“always the student”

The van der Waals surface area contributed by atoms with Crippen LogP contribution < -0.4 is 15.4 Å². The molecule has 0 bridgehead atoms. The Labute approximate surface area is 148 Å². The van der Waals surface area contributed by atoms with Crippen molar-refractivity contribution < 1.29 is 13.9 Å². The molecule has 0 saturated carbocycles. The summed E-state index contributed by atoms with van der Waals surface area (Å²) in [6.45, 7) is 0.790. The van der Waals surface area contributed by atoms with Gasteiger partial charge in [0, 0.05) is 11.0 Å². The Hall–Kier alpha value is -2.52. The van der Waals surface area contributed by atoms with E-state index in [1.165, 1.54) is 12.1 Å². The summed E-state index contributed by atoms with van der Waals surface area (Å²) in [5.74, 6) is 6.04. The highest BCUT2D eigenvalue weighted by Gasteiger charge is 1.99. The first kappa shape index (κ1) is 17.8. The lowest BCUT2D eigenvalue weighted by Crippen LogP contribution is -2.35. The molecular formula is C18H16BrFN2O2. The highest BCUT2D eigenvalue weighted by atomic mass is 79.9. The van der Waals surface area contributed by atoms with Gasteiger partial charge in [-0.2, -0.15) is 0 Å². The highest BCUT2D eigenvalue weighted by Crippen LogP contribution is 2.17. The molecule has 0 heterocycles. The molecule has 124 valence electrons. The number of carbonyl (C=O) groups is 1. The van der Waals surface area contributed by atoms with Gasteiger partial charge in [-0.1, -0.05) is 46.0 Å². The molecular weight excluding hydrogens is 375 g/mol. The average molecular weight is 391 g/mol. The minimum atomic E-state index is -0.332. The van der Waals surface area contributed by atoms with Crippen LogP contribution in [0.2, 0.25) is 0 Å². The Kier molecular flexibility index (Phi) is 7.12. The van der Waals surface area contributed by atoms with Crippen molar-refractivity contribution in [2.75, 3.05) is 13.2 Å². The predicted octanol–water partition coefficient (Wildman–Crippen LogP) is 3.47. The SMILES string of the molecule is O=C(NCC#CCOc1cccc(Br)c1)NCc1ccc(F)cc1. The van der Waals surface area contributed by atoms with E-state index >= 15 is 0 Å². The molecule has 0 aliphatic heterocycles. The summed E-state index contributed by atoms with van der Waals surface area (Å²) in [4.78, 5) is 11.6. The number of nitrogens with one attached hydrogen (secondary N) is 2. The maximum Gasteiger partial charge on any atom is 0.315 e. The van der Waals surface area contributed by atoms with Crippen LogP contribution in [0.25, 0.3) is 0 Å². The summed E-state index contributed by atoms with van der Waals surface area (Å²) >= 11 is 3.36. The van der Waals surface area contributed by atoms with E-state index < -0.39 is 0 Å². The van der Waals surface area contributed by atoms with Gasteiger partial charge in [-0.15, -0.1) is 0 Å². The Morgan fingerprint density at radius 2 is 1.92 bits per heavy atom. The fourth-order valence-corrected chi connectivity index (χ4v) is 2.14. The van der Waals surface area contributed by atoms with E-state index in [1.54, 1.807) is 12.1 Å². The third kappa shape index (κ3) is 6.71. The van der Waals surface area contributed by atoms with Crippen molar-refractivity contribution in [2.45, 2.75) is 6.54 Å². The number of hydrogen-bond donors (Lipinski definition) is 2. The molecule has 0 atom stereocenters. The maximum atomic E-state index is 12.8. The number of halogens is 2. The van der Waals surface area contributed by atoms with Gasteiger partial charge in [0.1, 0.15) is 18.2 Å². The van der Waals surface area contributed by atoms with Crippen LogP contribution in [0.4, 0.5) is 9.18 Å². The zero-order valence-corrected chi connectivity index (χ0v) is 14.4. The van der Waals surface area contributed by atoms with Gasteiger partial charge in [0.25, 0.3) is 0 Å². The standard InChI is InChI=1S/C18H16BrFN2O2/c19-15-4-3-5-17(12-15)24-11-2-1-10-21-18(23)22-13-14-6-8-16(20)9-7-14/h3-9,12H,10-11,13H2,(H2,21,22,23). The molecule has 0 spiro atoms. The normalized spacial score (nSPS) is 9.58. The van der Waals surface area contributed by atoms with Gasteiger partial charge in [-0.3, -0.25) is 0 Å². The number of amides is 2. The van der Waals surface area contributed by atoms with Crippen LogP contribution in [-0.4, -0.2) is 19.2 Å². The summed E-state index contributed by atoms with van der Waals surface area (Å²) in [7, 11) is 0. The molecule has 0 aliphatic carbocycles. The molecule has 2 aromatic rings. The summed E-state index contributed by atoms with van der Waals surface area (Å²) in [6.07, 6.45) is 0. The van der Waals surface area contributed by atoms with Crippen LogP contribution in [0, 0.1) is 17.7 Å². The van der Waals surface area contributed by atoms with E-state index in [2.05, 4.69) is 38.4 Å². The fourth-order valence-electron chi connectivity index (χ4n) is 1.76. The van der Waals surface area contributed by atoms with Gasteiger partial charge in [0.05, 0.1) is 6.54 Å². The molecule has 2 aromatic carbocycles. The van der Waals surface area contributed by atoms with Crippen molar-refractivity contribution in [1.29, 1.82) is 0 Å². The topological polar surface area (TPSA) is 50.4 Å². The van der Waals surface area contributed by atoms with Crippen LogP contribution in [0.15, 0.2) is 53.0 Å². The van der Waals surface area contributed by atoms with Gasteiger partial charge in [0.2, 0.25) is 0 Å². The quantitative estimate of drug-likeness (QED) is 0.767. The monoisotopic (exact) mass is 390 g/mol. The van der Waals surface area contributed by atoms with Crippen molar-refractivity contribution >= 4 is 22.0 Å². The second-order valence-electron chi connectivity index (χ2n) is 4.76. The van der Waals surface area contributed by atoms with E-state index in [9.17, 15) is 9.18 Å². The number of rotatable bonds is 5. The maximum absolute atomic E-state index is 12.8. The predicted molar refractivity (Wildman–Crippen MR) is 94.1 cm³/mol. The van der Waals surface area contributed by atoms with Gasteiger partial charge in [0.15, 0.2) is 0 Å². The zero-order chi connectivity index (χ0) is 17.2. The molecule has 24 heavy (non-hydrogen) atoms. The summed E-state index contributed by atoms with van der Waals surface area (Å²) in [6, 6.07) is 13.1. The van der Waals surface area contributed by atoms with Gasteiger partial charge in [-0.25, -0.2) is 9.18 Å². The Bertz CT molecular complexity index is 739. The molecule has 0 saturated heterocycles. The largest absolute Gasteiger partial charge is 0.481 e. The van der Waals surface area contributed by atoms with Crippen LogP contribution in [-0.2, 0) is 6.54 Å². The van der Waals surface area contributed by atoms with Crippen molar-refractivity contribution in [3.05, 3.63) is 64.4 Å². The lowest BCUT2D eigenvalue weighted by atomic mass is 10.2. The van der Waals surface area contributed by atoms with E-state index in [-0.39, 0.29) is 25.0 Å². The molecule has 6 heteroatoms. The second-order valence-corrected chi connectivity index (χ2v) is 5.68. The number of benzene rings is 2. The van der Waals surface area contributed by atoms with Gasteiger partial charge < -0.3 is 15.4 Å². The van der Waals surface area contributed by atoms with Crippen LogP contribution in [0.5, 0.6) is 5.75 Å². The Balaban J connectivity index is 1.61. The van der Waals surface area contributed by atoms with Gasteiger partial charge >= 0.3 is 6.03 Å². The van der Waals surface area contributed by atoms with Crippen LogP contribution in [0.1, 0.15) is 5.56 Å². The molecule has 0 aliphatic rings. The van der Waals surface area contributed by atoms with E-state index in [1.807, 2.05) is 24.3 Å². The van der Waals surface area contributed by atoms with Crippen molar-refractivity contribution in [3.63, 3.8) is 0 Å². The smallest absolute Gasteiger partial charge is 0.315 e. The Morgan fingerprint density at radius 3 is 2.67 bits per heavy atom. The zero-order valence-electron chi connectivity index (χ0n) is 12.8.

Always the student I am 5 more night shifts away from being on my own at work. May 14th will be my 1st night at work without my preceptor. When I first started, a 12 week preceptorship seemed like a really long time…now it’s only 60 hours away from being over. I must admit, I’ve learned more over the past 10 weeks than I have in the past 2 years combined. I don’t claim to know it all. Yeah, I got good grades in school, but that really doesn’t mean a thing. I truly believe that what you learn in nursing school is a generalized overview…just enough about everything to get you through state boards. No one told me that the real learning would begin once I started working. Sometimes I get frustrated when I don’t know the answer to a patients question. Or when I tell my preceptor what’s going on with my patient & she asks me what I should do. I feel like because I did well in nursing school I should know everything. I’m beginning to realize that it’s ok to tell a patient, “You know, I’m not sure. But I’ll do everything I can to find out & get back to you.” when they ask me a question that I don’t know the answer to. I learned in school that the abnormal lung sounds referred to as crackles make explosive, “popping” sounds when you listen to a patient breathe. We were taught that crackles can be heard when there’s an accumulation of fluid or when there are some areas of collapsed lung tissue. Since I started working I’ve learned how to predict which patients will probably have crackles based on their disease process. I’m not always right; in fact, I’m usually surprised at least once per shift. It just goes to show that as a nurse, I’ll continue to learn throughout my career. Whether it’s in the classroom or the hospital room, I am Always the Patient, Always the Nurse, Always the Student.